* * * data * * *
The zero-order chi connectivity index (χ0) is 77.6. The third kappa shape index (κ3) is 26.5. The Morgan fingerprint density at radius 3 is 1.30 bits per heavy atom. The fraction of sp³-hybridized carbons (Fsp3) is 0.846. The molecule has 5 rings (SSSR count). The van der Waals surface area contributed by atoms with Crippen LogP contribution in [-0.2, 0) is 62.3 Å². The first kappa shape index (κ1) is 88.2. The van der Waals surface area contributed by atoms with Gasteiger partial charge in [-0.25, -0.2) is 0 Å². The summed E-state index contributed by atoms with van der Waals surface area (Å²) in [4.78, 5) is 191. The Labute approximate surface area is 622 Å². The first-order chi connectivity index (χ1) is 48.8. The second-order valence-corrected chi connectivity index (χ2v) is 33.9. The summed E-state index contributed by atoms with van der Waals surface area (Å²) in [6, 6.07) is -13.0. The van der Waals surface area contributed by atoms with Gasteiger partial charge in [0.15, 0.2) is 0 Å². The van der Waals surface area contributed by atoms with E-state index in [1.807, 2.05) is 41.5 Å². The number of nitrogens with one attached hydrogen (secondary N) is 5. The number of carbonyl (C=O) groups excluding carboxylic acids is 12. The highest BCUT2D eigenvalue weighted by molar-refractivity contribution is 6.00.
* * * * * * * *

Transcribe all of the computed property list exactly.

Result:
The zero-order chi connectivity index (χ0) is 77.6. The third kappa shape index (κ3) is 26.5. The Morgan fingerprint density at radius 3 is 1.30 bits per heavy atom. The fraction of sp³-hybridized carbons (Fsp3) is 0.846. The molecule has 5 rings (SSSR count). The van der Waals surface area contributed by atoms with Crippen LogP contribution in [-0.2, 0) is 62.3 Å². The first kappa shape index (κ1) is 88.2. The van der Waals surface area contributed by atoms with Gasteiger partial charge in [-0.25, -0.2) is 0 Å². The summed E-state index contributed by atoms with van der Waals surface area (Å²) in [4.78, 5) is 191. The Labute approximate surface area is 622 Å². The first-order chi connectivity index (χ1) is 48.8. The second-order valence-corrected chi connectivity index (χ2v) is 33.9. The summed E-state index contributed by atoms with van der Waals surface area (Å²) in [6, 6.07) is -13.0. The van der Waals surface area contributed by atoms with Gasteiger partial charge in [0.15, 0.2) is 0 Å². The van der Waals surface area contributed by atoms with E-state index in [1.807, 2.05) is 41.5 Å². The number of nitrogens with one attached hydrogen (secondary N) is 5. The number of carbonyl (C=O) groups excluding carboxylic acids is 12. The highest BCUT2D eigenvalue weighted by molar-refractivity contribution is 6.00.